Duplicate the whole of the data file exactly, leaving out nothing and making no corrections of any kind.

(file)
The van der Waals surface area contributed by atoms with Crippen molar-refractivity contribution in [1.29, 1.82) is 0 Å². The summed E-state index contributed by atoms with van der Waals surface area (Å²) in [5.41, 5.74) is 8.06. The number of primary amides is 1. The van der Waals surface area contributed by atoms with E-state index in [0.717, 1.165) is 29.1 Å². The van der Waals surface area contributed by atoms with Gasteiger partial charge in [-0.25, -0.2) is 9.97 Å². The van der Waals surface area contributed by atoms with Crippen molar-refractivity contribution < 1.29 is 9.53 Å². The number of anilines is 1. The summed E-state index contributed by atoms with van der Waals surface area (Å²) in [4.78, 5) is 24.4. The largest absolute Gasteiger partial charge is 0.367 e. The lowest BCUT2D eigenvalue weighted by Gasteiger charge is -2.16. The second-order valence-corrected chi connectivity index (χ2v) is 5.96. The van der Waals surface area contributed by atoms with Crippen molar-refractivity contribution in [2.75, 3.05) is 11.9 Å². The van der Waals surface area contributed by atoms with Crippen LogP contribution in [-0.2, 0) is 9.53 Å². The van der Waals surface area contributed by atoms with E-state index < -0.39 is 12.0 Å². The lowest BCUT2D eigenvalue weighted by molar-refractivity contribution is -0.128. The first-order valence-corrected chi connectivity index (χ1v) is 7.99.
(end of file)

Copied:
The van der Waals surface area contributed by atoms with Crippen molar-refractivity contribution in [1.29, 1.82) is 0 Å². The summed E-state index contributed by atoms with van der Waals surface area (Å²) in [5.41, 5.74) is 8.06. The number of primary amides is 1. The van der Waals surface area contributed by atoms with E-state index in [0.717, 1.165) is 29.1 Å². The van der Waals surface area contributed by atoms with Gasteiger partial charge in [-0.25, -0.2) is 9.97 Å². The van der Waals surface area contributed by atoms with Crippen molar-refractivity contribution < 1.29 is 9.53 Å². The number of anilines is 1. The summed E-state index contributed by atoms with van der Waals surface area (Å²) in [4.78, 5) is 24.4. The largest absolute Gasteiger partial charge is 0.367 e. The lowest BCUT2D eigenvalue weighted by Gasteiger charge is -2.16. The second-order valence-corrected chi connectivity index (χ2v) is 5.96. The van der Waals surface area contributed by atoms with Crippen molar-refractivity contribution in [2.75, 3.05) is 11.9 Å². The van der Waals surface area contributed by atoms with Crippen LogP contribution in [-0.2, 0) is 9.53 Å². The van der Waals surface area contributed by atoms with E-state index < -0.39 is 12.0 Å². The lowest BCUT2D eigenvalue weighted by molar-refractivity contribution is -0.128. The first-order valence-corrected chi connectivity index (χ1v) is 7.99.